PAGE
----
La Mercè

Built around the basilica of La Mercè – dedicated in honour of Saint Mercè, patron of Barcelona – this became a popular area during the eighteenth century. Even though it hasn’t been well conserved and hasn’t been promoted enough, there are still some buildings that deserve to be seen and small restaurants to enjoy.

Plaça Milans is another well kept secret in the city of Barcelona. Just off Gignas street there’s hidden this beautiful small square. The most remarkable and interesting thing is its octagonal shape, created using neoclassic buildings built in the eighteenth century. The best way to appreciate its geometry is to look at the sky.

Walking through Carrer Ample you get to Plaça de la Mercè, a square made in 1983 as a result of demolishing some buildings. Called the “wedding square” by locals, it has on one side the beautiful Basílica de La Mercè and, at the other, an official building used for civil ceremonies. The cathedral is dedicated to the patron of Barcelona Saint Mercè and was built by Josep Mas d’Ordal. It contains a good collection of sculptures made by a local artist and has an amazing cupola with religious paintings about the saint and her life.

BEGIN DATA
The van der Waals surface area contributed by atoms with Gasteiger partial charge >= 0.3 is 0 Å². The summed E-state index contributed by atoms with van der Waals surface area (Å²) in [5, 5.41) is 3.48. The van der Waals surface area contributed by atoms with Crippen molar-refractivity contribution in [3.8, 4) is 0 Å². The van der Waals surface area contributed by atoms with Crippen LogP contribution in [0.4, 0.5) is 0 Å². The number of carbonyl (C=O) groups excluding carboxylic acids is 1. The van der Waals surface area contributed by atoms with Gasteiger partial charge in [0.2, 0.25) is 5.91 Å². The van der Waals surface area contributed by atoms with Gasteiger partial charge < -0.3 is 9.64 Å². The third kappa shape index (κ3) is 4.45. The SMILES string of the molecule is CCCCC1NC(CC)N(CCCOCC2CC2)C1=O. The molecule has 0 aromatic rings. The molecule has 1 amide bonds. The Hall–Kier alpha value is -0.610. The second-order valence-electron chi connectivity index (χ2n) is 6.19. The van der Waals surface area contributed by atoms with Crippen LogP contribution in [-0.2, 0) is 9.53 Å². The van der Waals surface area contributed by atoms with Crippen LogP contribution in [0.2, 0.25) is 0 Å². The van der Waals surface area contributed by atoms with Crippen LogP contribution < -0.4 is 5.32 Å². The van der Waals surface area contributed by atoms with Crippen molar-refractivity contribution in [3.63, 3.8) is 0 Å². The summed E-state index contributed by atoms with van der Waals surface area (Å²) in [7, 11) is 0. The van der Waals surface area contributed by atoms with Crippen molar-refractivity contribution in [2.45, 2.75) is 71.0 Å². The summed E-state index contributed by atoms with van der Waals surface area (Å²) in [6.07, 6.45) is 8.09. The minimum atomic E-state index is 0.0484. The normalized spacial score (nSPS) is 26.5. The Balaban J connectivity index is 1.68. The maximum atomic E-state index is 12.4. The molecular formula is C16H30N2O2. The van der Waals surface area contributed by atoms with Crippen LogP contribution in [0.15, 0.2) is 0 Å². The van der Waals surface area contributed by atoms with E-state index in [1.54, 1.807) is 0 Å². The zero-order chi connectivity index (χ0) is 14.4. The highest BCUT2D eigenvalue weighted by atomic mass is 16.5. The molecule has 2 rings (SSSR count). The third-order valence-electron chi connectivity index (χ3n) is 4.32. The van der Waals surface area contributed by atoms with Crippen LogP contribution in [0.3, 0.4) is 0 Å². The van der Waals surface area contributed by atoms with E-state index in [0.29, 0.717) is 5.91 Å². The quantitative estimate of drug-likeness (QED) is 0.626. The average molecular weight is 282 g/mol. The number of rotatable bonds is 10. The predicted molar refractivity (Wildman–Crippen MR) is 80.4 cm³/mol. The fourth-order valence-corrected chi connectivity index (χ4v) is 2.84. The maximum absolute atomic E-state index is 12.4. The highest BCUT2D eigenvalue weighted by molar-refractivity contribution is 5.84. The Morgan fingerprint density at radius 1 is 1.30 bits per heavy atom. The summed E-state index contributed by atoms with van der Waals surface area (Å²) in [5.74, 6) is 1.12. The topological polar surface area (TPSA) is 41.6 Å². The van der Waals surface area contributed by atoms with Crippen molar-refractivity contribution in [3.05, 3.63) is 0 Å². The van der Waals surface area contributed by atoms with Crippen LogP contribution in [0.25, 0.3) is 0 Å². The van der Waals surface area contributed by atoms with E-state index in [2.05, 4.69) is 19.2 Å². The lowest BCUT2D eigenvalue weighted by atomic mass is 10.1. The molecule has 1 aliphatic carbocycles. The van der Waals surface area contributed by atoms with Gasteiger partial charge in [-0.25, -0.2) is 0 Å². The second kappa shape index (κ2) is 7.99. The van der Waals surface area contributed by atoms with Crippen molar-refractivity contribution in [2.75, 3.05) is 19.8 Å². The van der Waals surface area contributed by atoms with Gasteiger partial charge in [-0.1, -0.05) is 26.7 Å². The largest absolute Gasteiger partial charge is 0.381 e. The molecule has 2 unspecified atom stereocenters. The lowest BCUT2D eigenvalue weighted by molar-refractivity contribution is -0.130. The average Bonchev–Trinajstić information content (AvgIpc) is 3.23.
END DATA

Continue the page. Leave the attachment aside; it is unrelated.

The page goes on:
The Royal square or Plaça Reial was created in 1848 as a result of demolishing a nuns convent. In the middle there is a really nice fountain called “Tres Gracies” (three graces) surrounded by modernist street lights designed by Antoni Gaudí, architect of the Sagrada Familia, and beautiful palm trees. Always full of people, the square has, hiding inside a corridor made of arches, numerous bars and restaurants perfect for an after lunch coffee (very typical in Spain) or even a drink at night. Leaving the square through the north exit, there’s the Herbolari del Rei, a beautiful shop made in the nineteenth century now an Herbalist’s. Inside still has the original decoration and well deserves to be seen.


[Pictures credit Raquel Gella except: Plaça Milans via Fum i Estalzí; Basícila de la Mercè via; Interior Basílica de la Mercè via Tick R]